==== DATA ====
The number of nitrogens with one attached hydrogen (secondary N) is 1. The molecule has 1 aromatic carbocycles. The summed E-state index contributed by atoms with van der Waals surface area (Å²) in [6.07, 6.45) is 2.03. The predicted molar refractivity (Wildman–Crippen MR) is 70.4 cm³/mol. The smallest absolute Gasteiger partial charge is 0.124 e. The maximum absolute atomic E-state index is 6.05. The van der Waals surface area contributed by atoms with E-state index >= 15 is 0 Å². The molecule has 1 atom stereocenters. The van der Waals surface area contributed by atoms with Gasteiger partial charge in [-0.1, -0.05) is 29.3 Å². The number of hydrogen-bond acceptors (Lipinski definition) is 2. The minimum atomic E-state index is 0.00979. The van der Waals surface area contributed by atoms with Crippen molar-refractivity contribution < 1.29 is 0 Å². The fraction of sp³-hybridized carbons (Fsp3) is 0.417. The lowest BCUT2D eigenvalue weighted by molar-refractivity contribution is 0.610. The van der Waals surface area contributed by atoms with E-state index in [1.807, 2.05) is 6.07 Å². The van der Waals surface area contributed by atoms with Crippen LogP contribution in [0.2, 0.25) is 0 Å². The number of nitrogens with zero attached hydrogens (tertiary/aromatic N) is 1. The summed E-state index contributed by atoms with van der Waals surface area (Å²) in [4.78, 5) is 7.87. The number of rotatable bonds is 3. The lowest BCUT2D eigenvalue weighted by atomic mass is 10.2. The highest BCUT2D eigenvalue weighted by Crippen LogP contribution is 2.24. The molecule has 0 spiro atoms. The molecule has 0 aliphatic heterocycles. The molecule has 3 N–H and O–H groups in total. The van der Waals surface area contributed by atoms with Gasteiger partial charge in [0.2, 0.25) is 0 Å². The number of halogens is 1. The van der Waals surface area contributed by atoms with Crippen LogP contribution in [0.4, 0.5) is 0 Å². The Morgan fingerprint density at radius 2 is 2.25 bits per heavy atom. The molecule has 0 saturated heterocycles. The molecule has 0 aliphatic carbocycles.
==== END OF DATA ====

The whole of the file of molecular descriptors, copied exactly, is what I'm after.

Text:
The number of nitrogens with one attached hydrogen (secondary N) is 1. The molecule has 1 aromatic carbocycles. The summed E-state index contributed by atoms with van der Waals surface area (Å²) in [6.07, 6.45) is 2.03. The predicted molar refractivity (Wildman–Crippen MR) is 70.4 cm³/mol. The smallest absolute Gasteiger partial charge is 0.124 e. The maximum absolute atomic E-state index is 6.05. The van der Waals surface area contributed by atoms with E-state index >= 15 is 0 Å². The molecule has 1 atom stereocenters. The van der Waals surface area contributed by atoms with Gasteiger partial charge in [-0.1, -0.05) is 29.3 Å². The number of hydrogen-bond acceptors (Lipinski definition) is 2. The minimum atomic E-state index is 0.00979. The van der Waals surface area contributed by atoms with Crippen molar-refractivity contribution < 1.29 is 0 Å². The fraction of sp³-hybridized carbons (Fsp3) is 0.417. The lowest BCUT2D eigenvalue weighted by molar-refractivity contribution is 0.610. The van der Waals surface area contributed by atoms with E-state index in [1.807, 2.05) is 6.07 Å². The van der Waals surface area contributed by atoms with Crippen LogP contribution in [0.2, 0.25) is 0 Å². The number of nitrogens with zero attached hydrogens (tertiary/aromatic N) is 1. The summed E-state index contributed by atoms with van der Waals surface area (Å²) in [4.78, 5) is 7.87. The number of rotatable bonds is 3. The lowest BCUT2D eigenvalue weighted by atomic mass is 10.2. The highest BCUT2D eigenvalue weighted by Crippen LogP contribution is 2.24. The molecule has 0 spiro atoms. The molecule has 0 aliphatic heterocycles. The molecule has 3 N–H and O–H groups in total. The van der Waals surface area contributed by atoms with Gasteiger partial charge in [0.2, 0.25) is 0 Å². The number of halogens is 1. The van der Waals surface area contributed by atoms with Crippen LogP contribution in [0.4, 0.5) is 0 Å². The Morgan fingerprint density at radius 2 is 2.25 bits per heavy atom. The molecule has 0 saturated heterocycles. The molecule has 0 aliphatic carbocycles.